Iraq sees an average of about two million tourists a year, but a senior adviser to the Iraqi tourism ministry has told AFP that that number could be tripled to six million.
The country hosts millions of Shiite Muslims on pilgrimages to its various holy sites, from Samarra in the north, about 125 kilometers north of Baghdad, to Basra in the south, the country’s second largest city.
But the Telegraph reports that tourists have been deterred from visiting the country following continued violence, including Iraq’s most sustained wave of bloodshed in half a decade this year, resulting in the deaths of more than 2,600 people since the beginning of April.
Yet despite the problems, tour operators like UK-based Hinterland Travel have been arranging trips to Iraq, with prices from around £2,000 for a nine-day tour, not including the cost of flights and visas.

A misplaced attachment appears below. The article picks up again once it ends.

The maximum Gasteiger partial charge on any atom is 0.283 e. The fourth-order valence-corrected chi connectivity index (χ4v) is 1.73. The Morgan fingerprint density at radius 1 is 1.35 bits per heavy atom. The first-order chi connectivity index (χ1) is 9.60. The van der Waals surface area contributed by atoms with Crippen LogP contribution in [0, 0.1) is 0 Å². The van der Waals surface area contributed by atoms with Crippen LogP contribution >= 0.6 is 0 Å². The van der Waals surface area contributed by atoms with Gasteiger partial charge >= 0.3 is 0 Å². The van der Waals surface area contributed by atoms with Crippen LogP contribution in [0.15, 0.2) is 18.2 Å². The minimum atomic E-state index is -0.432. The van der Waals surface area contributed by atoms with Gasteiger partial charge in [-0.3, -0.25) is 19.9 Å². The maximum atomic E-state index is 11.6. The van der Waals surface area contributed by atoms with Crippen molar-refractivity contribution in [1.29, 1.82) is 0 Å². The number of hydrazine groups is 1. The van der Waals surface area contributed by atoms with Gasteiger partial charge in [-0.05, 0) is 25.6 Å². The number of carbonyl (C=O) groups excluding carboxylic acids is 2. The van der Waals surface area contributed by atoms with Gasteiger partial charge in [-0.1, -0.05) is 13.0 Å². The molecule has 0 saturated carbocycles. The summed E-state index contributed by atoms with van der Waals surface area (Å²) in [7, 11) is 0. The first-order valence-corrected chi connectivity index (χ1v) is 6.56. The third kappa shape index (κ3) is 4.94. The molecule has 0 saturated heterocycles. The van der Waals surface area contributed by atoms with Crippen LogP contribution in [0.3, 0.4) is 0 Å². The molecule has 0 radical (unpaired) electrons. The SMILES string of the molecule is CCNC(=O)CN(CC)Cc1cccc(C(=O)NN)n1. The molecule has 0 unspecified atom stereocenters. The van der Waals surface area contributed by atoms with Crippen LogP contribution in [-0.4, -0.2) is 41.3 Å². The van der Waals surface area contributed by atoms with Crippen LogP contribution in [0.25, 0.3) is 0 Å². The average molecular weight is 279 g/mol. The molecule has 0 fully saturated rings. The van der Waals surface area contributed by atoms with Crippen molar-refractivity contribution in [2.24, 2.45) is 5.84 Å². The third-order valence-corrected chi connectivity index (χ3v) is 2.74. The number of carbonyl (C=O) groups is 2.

The operator is one of the few that has official approval from the Iraqi government to organize visits to the country, with tour groups being driven around in an unmarked van accompanied by an Iraqi policeman for security purposes.
Earlier this year, Iraqi authorities announced plans to restore the Arch of Ctesiphon (pictured), south of Baghdad, in an attempt to increase the country’s appeal to tourists; it is the world’s largest brick-built arch, and the last structure still standing from the ancient Persian imperial capital of the same name.
Iraq’s southern marshes are also set to become a center of eco-tourism based around floating hotels and guided wildlife tours, according to the vision of Azzam Alwash, a former occupant of the marshes and trained engineer who won the Goldman Prize earlier this year, an award widely regarded as the environmental equivalent of the Oscars.